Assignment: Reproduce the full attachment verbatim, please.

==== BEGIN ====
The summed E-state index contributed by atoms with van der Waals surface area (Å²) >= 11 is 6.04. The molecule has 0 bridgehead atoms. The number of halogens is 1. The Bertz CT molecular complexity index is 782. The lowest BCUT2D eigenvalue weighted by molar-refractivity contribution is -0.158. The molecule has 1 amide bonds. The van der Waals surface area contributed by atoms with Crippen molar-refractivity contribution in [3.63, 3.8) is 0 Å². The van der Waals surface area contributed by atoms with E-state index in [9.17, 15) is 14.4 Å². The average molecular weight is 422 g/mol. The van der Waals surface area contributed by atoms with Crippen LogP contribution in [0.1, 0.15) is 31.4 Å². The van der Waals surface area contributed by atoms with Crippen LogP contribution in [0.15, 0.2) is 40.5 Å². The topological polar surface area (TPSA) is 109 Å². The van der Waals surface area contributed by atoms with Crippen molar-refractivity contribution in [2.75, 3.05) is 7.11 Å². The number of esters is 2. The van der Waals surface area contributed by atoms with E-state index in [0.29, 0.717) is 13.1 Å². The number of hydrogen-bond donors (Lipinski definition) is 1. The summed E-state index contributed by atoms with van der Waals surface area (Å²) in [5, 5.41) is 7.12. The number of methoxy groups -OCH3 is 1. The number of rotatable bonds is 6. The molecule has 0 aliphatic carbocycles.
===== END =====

The summed E-state index contributed by atoms with van der Waals surface area (Å²) >= 11 is 6.04. The molecule has 0 bridgehead atoms. The number of halogens is 1. The Bertz CT molecular complexity index is 782. The lowest BCUT2D eigenvalue weighted by molar-refractivity contribution is -0.158. The molecule has 1 amide bonds. The van der Waals surface area contributed by atoms with Crippen molar-refractivity contribution in [3.63, 3.8) is 0 Å². The van der Waals surface area contributed by atoms with E-state index in [9.17, 15) is 14.4 Å². The average molecular weight is 422 g/mol. The van der Waals surface area contributed by atoms with Crippen LogP contribution in [0.1, 0.15) is 31.4 Å². The van der Waals surface area contributed by atoms with Crippen LogP contribution in [0.15, 0.2) is 40.5 Å². The topological polar surface area (TPSA) is 109 Å². The van der Waals surface area contributed by atoms with Crippen molar-refractivity contribution in [2.75, 3.05) is 7.11 Å². The number of esters is 2. The van der Waals surface area contributed by atoms with E-state index in [0.29, 0.717) is 13.1 Å². The number of hydrogen-bond donors (Lipinski definition) is 1. The summed E-state index contributed by atoms with van der Waals surface area (Å²) in [5, 5.41) is 7.12. The number of methoxy groups -OCH3 is 1. The number of rotatable bonds is 6. The molecule has 0 aliphatic carbocycles.